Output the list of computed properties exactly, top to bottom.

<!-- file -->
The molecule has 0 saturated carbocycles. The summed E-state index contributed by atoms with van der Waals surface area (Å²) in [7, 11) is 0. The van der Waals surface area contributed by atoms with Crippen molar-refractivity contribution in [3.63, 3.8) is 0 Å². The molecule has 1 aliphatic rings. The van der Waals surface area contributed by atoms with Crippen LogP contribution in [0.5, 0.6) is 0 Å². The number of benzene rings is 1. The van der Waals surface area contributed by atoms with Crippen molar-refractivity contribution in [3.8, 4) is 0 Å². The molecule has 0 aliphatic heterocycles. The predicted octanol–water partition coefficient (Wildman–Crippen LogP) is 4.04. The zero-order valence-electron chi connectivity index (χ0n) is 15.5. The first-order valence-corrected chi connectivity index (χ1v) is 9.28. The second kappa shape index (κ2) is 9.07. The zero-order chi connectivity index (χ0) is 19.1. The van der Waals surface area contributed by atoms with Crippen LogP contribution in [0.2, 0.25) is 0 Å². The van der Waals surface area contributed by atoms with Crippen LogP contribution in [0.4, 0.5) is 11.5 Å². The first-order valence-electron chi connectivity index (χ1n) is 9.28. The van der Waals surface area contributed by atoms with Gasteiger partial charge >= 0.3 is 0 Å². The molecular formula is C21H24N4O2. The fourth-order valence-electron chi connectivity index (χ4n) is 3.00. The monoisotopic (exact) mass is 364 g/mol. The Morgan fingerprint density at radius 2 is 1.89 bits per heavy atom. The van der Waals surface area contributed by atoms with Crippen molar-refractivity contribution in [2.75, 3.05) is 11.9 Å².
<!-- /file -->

The molecule has 0 saturated carbocycles. The summed E-state index contributed by atoms with van der Waals surface area (Å²) in [7, 11) is 0. The van der Waals surface area contributed by atoms with Crippen molar-refractivity contribution in [3.63, 3.8) is 0 Å². The molecule has 1 aliphatic rings. The van der Waals surface area contributed by atoms with Crippen LogP contribution in [0.5, 0.6) is 0 Å². The number of benzene rings is 1. The van der Waals surface area contributed by atoms with Crippen molar-refractivity contribution in [3.8, 4) is 0 Å². The molecule has 0 aliphatic heterocycles. The predicted octanol–water partition coefficient (Wildman–Crippen LogP) is 4.04. The zero-order valence-electron chi connectivity index (χ0n) is 15.5. The first-order valence-corrected chi connectivity index (χ1v) is 9.28. The second kappa shape index (κ2) is 9.07. The zero-order chi connectivity index (χ0) is 19.1. The van der Waals surface area contributed by atoms with Crippen LogP contribution in [0.2, 0.25) is 0 Å². The van der Waals surface area contributed by atoms with Crippen LogP contribution in [0.4, 0.5) is 11.5 Å². The first-order valence-electron chi connectivity index (χ1n) is 9.28. The van der Waals surface area contributed by atoms with Gasteiger partial charge >= 0.3 is 0 Å². The molecular formula is C21H24N4O2. The fourth-order valence-electron chi connectivity index (χ4n) is 3.00. The monoisotopic (exact) mass is 364 g/mol. The Morgan fingerprint density at radius 2 is 1.89 bits per heavy atom. The van der Waals surface area contributed by atoms with Crippen molar-refractivity contribution in [2.75, 3.05) is 11.9 Å².